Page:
The 2012 Olympics and Paralympics being held in London next year have had hundreds of millions of pounds thrown at them for infrastructure projects but not enough to enable disabled people to actually get there.
And yet, ironically, the Games are meant to be the most accessible ever!
The biggest issue for disabled people using public transport to get to the Games is the Tube – with around 80 per cent of stations being inaccessible to the disabled - including some serving Olympic venues.
So we face the incredible prospect that athletes for the Paralympics can’t actually get to their sporting venues without massive detours and help to avoid stations which are unsuitable (including some nearest the places where they are meant to compete).
The issue comes from campaign group Transport for All, which also claims there are issues with disabled people using buses to get the events too.
The group says that this is a golden moment to improve public transport access for all disabilities.
But rather than leaving a legacy that could transform the lives of tens of thousands of disabled people across London, campaigners say that 2012 could be an embarrassment.
If you are planning on visiting the Olympics or the Paralympics then visit inclusivelondon.com and figure out where the nearest tube stations are in relation to the events – but be prepared for a walk to some of the venues.
It’s nothing new for disabled people having to put a lot of planning into what should be a relatively simple journey – and Transport for All would, it appears, have a good case which deserves support.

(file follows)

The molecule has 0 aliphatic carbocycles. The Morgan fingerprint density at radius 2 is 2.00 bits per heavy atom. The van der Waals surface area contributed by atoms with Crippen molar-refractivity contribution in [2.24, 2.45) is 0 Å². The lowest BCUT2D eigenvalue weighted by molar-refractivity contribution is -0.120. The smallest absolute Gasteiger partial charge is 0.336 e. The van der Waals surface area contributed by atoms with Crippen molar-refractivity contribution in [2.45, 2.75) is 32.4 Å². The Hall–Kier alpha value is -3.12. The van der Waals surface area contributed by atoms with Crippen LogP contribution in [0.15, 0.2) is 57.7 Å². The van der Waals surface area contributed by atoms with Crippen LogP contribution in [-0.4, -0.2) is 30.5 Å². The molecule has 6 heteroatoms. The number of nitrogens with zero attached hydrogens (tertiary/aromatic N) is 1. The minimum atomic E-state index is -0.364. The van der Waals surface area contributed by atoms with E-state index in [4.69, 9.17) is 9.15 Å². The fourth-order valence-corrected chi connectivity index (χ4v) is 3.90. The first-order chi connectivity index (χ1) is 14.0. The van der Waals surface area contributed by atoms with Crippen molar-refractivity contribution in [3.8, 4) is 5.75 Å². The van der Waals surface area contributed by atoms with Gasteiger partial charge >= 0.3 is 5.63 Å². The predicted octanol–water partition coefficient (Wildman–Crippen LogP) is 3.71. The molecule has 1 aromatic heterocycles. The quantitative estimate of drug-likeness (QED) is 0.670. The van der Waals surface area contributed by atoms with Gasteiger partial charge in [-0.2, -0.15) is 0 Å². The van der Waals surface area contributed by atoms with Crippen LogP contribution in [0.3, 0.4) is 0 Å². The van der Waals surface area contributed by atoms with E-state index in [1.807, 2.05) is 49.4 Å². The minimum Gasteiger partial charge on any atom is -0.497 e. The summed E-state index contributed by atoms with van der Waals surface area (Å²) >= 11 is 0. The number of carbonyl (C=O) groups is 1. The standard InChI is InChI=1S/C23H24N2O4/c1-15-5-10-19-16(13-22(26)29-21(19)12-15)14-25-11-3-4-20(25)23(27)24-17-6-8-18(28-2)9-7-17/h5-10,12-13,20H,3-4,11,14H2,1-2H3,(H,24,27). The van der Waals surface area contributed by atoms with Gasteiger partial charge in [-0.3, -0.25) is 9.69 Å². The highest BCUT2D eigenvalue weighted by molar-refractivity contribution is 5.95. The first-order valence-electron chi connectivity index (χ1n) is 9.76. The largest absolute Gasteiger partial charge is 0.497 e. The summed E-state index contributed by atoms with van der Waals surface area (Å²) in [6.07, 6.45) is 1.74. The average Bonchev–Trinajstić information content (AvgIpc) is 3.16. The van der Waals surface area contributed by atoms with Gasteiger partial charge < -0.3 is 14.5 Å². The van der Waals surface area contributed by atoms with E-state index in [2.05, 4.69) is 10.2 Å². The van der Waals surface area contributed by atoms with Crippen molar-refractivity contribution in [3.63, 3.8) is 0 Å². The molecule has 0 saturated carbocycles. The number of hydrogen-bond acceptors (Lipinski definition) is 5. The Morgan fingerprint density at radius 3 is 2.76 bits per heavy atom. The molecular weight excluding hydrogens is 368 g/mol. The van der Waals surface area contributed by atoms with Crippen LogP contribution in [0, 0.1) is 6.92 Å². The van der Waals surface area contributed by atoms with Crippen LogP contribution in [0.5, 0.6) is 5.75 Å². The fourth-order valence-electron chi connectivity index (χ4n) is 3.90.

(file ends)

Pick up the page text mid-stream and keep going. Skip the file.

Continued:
This comes after what has been a torrid time for Transport for London (TfL) lately what with their cutting targets of making bus stops accessible and stations step-free, and of cutting staff who will be desperately needed by disabled people to access and exit tube stations.
In addition, TfL have also been accused of breaking the law, following the emergence of an internal email instructing staff not to send "VIPs" – visually impaired people – to Victoria station during evening peak hours due to refurbishments for the next few weeks.
This brought a strong rebuke from the Royal London Society for Blind People, which has its headquarters near the station, and they pointed to the legal obligations under the Disability Discrimination Act (DDA).
TfL say there are 63 tube stations with step-free access, with two more due to be ready by the time the Games arrive, and there is a network of 8,500 low-floor buses fitted with wheelchair ramps and onboard visual and audio announcements – the most accessible network in the country.
And yet it just doesn’t seem to be enough. You can’t trumpet that the Games are the most accessible ever and find that when the claim is put to the test it’s found to be lacking.
Reduced Mobility Rights supports Transport for All (Opens new window - go to Olympic and Paralympic venues)